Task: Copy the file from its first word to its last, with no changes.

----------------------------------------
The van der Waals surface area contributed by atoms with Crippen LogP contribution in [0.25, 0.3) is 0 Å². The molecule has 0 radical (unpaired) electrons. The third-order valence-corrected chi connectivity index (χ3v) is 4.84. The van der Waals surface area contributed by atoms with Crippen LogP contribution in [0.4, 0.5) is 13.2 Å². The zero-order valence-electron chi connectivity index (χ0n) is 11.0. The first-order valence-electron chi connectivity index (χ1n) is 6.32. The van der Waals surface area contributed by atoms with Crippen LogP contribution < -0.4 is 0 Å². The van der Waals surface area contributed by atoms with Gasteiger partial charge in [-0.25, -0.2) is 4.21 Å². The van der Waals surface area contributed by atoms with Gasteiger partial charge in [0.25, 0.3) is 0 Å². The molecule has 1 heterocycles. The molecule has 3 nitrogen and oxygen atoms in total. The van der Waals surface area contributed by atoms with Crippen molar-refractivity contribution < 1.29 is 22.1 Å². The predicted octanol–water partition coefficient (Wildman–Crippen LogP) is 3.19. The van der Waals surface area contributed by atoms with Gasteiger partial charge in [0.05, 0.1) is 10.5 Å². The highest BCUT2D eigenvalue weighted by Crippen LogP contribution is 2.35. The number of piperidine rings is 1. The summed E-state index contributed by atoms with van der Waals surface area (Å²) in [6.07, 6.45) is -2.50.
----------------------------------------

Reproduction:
The van der Waals surface area contributed by atoms with Crippen LogP contribution in [0.25, 0.3) is 0 Å². The molecule has 0 radical (unpaired) electrons. The third-order valence-corrected chi connectivity index (χ3v) is 4.84. The van der Waals surface area contributed by atoms with Crippen LogP contribution in [0.4, 0.5) is 13.2 Å². The zero-order valence-electron chi connectivity index (χ0n) is 11.0. The first-order valence-electron chi connectivity index (χ1n) is 6.32. The van der Waals surface area contributed by atoms with Crippen LogP contribution < -0.4 is 0 Å². The van der Waals surface area contributed by atoms with Gasteiger partial charge in [-0.25, -0.2) is 4.21 Å². The van der Waals surface area contributed by atoms with Gasteiger partial charge in [0.25, 0.3) is 0 Å². The molecule has 1 heterocycles. The molecule has 3 nitrogen and oxygen atoms in total. The van der Waals surface area contributed by atoms with Crippen molar-refractivity contribution < 1.29 is 22.1 Å². The predicted octanol–water partition coefficient (Wildman–Crippen LogP) is 3.19. The van der Waals surface area contributed by atoms with Gasteiger partial charge in [0.05, 0.1) is 10.5 Å². The highest BCUT2D eigenvalue weighted by Crippen LogP contribution is 2.35. The number of piperidine rings is 1. The summed E-state index contributed by atoms with van der Waals surface area (Å²) in [6.07, 6.45) is -2.50.